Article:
The Chicago Tribune published a story earlier this week that shows lead was found in hundreds of Austin children.
“Alarming levels” of brain-damaging lead continue to poison children living in some of the Chicago’s poorest areas, even as the hazard has been largely eliminated in more prosperous neighborhoods, the Tribune investigation found.
Tribune reporter Michael Hawthorne analyzed nearly two decades of data, which showed that a substance that once threatened children throughout the city is now concentrated in the poorest areas of Chicago.
“In the upscale Lincoln Park neighborhood around DePaul University, more than 80 percent of kids tested in 1995 had elevated lead levels — about the same rate as the southeast corner of Austin, one of the city’s most impoverished neighborhoods,” Hawthorne reported.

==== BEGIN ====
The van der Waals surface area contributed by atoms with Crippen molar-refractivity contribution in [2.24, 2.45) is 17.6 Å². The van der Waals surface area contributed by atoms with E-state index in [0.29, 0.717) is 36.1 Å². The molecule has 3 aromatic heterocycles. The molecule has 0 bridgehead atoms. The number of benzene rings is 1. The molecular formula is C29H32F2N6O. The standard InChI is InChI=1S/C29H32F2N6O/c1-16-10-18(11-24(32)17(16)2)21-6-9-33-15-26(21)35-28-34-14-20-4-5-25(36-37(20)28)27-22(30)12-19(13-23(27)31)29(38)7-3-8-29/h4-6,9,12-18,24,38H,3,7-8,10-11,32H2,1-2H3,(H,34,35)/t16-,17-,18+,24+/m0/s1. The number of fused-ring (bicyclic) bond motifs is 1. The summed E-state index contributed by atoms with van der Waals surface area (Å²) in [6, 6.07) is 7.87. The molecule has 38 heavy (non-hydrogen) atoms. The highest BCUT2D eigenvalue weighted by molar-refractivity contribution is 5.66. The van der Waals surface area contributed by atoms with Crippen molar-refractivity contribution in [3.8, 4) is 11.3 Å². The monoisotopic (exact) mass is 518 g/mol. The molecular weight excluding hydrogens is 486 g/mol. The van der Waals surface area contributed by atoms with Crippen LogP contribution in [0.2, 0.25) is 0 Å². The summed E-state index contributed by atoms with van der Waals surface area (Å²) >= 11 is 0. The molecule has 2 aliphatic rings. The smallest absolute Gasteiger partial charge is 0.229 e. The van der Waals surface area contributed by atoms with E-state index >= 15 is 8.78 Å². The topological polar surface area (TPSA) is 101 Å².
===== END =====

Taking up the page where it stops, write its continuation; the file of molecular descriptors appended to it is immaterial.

“By 2013 the rate for the DePaul neighborhood had plummeted to zero. But in the same part of Austin, testing found dangerous lead levels in nearly 24 percent of kids tested.”
To read the rest of the story click here.
Click here to view an interactive map that shows by census track the percentage of children tested who had at least 6 micrograms of lead per deciliter of blood from 1995 through 2013.